Miscellany (General)

by David Turell @, Wednesday, September 08, 2021, 15:49 (45 days ago) @ dhw

New amphibious whale
dhw: Why is it more difficult and cumbersome for God to invent a single mechanism which will be capable of autonomously making each decision, performing each operation, coping with each new situation, than for him to keep popping in and doing it all himself "hands on"?

DAVID: In human designing. if you do it yourself it is much easier than telling someone else how to do it and reach the proper desired result. I've been there as previously described.

dhw: Telling someone else means giving them instructions! I agree with you completely. In the theistic theory of cellular intelligence, your God has given cells the ABILITY to do the designing all by themselves, i.e. first-hand! “Much easier” for him than having to pop in and give them lessons on how to deal with every single new situation and on how to invent every innovation. Thank you for this excellent argument.

You have repeated your irrelevant comment about telling people what to do, so please just answer the bolded question.

It is answered from my experience in design. You don't like the answer applied to God.

Introducing the brain

DAVID: The neurons were designed with full instructions to cover the abilities we are now discovering they have in the previously study entry.

dhw: What do you mean by "instructions to cover" the abilities? Either they have the autonomous ability to solve problems, or they are given instructions on how to solve them. We are back in your Wonderland, where your definition of AUTONOMY was obeying instructions.

Exactly defined as before. Autonomy in your sense involves actual thought. Neuron s don't do that except in your imagination.


Feser on dualism
QUOTE: “… in our moods and feelings we are not often sure what part is physical and what not. There is no sharp dividing line between. The life of flesh and blood is particularly focused about the feelings and emotions. So long as there is no adequate conception of the concrete or lived body, our theories of mind cannot deal adequately with the life of feeling."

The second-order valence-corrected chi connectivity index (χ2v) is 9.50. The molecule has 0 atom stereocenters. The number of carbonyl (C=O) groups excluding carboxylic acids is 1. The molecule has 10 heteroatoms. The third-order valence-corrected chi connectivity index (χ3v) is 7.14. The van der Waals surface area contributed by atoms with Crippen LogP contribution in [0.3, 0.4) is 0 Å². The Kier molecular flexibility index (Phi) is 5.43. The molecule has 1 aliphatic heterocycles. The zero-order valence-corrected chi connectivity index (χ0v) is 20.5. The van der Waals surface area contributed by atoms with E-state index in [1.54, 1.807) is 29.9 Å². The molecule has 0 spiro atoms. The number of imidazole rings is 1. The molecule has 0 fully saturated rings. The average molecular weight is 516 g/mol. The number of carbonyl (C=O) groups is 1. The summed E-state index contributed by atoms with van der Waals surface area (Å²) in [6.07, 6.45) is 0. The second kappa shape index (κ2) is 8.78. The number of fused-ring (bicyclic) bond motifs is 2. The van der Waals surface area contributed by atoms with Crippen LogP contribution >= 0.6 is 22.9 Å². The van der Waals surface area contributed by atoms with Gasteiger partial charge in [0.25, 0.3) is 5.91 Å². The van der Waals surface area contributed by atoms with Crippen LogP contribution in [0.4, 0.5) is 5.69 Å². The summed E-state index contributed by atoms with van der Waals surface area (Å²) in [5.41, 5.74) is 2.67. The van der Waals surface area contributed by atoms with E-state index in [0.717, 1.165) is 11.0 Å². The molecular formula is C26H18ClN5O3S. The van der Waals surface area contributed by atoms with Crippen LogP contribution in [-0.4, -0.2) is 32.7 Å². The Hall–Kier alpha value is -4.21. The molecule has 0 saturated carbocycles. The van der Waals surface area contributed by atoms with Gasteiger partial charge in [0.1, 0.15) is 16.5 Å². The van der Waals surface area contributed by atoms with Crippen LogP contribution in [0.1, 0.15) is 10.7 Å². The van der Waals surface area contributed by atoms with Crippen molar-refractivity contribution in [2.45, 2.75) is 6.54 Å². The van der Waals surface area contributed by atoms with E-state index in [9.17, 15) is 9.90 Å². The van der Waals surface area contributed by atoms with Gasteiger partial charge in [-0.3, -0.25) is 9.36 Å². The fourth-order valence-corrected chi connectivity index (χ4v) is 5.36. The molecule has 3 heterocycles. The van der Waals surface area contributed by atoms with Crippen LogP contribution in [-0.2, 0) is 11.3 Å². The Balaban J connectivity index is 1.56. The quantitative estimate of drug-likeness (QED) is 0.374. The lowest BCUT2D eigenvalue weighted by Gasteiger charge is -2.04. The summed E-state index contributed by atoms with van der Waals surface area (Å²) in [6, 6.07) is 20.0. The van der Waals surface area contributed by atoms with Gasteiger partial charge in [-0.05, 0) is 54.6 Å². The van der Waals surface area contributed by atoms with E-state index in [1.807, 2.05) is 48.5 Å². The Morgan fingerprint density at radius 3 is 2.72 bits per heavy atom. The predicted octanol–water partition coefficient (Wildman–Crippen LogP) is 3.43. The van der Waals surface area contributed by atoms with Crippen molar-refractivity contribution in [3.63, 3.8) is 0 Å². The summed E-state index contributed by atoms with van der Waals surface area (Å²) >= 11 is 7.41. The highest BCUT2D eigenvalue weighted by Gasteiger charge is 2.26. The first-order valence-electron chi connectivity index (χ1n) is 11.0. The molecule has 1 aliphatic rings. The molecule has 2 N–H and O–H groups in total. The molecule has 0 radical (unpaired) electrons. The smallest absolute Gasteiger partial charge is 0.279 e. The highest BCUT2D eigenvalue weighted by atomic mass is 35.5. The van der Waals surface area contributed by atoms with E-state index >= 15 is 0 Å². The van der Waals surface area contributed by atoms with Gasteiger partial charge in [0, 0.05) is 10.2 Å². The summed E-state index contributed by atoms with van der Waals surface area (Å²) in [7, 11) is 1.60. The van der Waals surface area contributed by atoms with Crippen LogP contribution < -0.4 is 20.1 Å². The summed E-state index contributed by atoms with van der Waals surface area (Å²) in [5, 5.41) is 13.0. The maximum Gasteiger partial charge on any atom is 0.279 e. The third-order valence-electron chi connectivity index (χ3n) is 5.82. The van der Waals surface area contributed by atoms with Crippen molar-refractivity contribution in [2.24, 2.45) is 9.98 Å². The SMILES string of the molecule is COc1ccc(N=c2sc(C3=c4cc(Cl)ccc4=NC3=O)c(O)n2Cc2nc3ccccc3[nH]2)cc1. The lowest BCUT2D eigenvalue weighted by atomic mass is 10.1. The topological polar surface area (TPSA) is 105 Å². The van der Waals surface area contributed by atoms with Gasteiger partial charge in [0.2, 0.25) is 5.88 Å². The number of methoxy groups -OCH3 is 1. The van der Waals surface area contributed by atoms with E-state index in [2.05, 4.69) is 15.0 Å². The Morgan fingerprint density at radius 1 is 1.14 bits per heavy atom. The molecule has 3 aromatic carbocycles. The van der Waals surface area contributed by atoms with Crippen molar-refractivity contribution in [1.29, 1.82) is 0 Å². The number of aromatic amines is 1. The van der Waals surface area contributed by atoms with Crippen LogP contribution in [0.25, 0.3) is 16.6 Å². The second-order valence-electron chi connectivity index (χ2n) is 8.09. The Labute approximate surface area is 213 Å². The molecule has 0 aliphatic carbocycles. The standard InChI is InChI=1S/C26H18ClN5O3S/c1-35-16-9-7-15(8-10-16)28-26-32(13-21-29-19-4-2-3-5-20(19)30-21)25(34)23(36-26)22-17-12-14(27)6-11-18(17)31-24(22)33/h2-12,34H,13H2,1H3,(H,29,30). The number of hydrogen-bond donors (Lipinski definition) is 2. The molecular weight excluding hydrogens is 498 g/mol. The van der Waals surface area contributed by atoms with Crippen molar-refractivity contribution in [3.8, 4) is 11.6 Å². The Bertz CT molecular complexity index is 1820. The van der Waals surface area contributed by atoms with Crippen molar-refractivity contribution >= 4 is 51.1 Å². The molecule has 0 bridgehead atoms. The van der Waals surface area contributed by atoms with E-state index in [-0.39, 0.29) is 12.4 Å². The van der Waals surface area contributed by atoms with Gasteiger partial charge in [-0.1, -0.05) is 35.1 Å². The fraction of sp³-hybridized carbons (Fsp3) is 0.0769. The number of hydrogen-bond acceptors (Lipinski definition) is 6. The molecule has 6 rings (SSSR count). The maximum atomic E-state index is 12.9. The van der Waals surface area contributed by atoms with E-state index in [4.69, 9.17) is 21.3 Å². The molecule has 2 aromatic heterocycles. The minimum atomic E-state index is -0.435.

dhw: I have read the article twice, and this is the only section that makes any kind of coherent sense to me in the context of materialism versus dualism. In brief, we do not know the source of our emotions, because we do not know how physical cells can produce consciousness, emotion etc., and we do not know if there is some kind of immaterial being within us that does the thinking etc. for us. This is hardly new. The article is headed “make-believe matter”, which only adds to my confusion. For the record, I am convinced that the apple, my house, my family and my arms and legs are all truly existing matter, even if my perception of them is subjective. I truly believe that animals have a degree of consciousness, but I also truly believe that my desk and chair do not. And I haven’t a clue what this is supposed to teach me about the possibility of there being an immaterial me, or of my various cell communities producing all my thoughts and feelings.

The bold, I hope does not mean our degree of consciousness. Animals are conscious, but not aware they are aware.


DAVID: Pure materialism tries to tell us the way our sensations are converted into charged ions interpreted by our brain, they are not really what we feel. But Feder argues common sense has to play a role in our theories.

dhw: I agree that common sense should play a role in our theories. And common sense tells me my emotions are as real as my leg, but it doesn’t tell me whether my emotions are produced by parts of my body/brain and relayed through to (other parts of) my brain, or by some immaterial form of “me” which also relays them through to my brain. I fear I am none the wiser for reading this article, but thank you for editing it!

We both agree about our common senses. The article explains in part how I feel about my immaterial me.


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